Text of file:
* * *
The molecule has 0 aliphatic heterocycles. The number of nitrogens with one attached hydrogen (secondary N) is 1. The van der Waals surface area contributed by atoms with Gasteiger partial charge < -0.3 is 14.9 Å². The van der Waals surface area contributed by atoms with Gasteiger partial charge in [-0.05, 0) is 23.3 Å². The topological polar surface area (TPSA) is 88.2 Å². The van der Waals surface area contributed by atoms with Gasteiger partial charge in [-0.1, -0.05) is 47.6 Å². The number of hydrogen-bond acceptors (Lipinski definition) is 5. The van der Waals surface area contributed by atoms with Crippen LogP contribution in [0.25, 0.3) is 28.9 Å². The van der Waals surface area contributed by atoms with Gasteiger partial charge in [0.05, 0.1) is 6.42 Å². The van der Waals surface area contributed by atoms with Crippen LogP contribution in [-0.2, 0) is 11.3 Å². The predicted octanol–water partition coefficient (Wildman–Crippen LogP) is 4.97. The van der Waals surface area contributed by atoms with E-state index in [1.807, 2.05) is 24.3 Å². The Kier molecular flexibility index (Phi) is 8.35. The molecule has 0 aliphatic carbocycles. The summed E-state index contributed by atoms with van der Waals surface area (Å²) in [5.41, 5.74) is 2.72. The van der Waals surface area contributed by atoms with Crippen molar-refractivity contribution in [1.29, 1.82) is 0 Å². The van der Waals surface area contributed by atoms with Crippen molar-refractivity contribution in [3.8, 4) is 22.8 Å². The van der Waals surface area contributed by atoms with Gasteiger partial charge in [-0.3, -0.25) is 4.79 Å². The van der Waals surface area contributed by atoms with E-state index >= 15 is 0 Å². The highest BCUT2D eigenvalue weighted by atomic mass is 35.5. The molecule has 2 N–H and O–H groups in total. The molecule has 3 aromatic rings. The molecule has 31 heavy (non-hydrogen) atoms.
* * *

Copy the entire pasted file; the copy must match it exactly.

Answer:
The molecule has 0 aliphatic heterocycles. The number of nitrogens with one attached hydrogen (secondary N) is 1. The van der Waals surface area contributed by atoms with Gasteiger partial charge < -0.3 is 14.9 Å². The van der Waals surface area contributed by atoms with Gasteiger partial charge in [-0.05, 0) is 23.3 Å². The topological polar surface area (TPSA) is 88.2 Å². The van der Waals surface area contributed by atoms with Gasteiger partial charge in [-0.1, -0.05) is 47.6 Å². The number of hydrogen-bond acceptors (Lipinski definition) is 5. The van der Waals surface area contributed by atoms with Crippen LogP contribution in [0.25, 0.3) is 28.9 Å². The van der Waals surface area contributed by atoms with Gasteiger partial charge in [0.05, 0.1) is 6.42 Å². The van der Waals surface area contributed by atoms with Crippen LogP contribution in [-0.2, 0) is 11.3 Å². The predicted octanol–water partition coefficient (Wildman–Crippen LogP) is 4.97. The van der Waals surface area contributed by atoms with E-state index in [1.807, 2.05) is 24.3 Å². The Kier molecular flexibility index (Phi) is 8.35. The molecule has 0 aliphatic carbocycles. The summed E-state index contributed by atoms with van der Waals surface area (Å²) in [5.41, 5.74) is 2.72. The van der Waals surface area contributed by atoms with Crippen molar-refractivity contribution in [1.29, 1.82) is 0 Å². The van der Waals surface area contributed by atoms with Crippen molar-refractivity contribution in [3.8, 4) is 22.8 Å². The van der Waals surface area contributed by atoms with Gasteiger partial charge in [-0.3, -0.25) is 4.79 Å². The van der Waals surface area contributed by atoms with E-state index >= 15 is 0 Å². The highest BCUT2D eigenvalue weighted by atomic mass is 35.5. The molecule has 2 N–H and O–H groups in total. The molecule has 3 aromatic rings. The molecule has 31 heavy (non-hydrogen) atoms.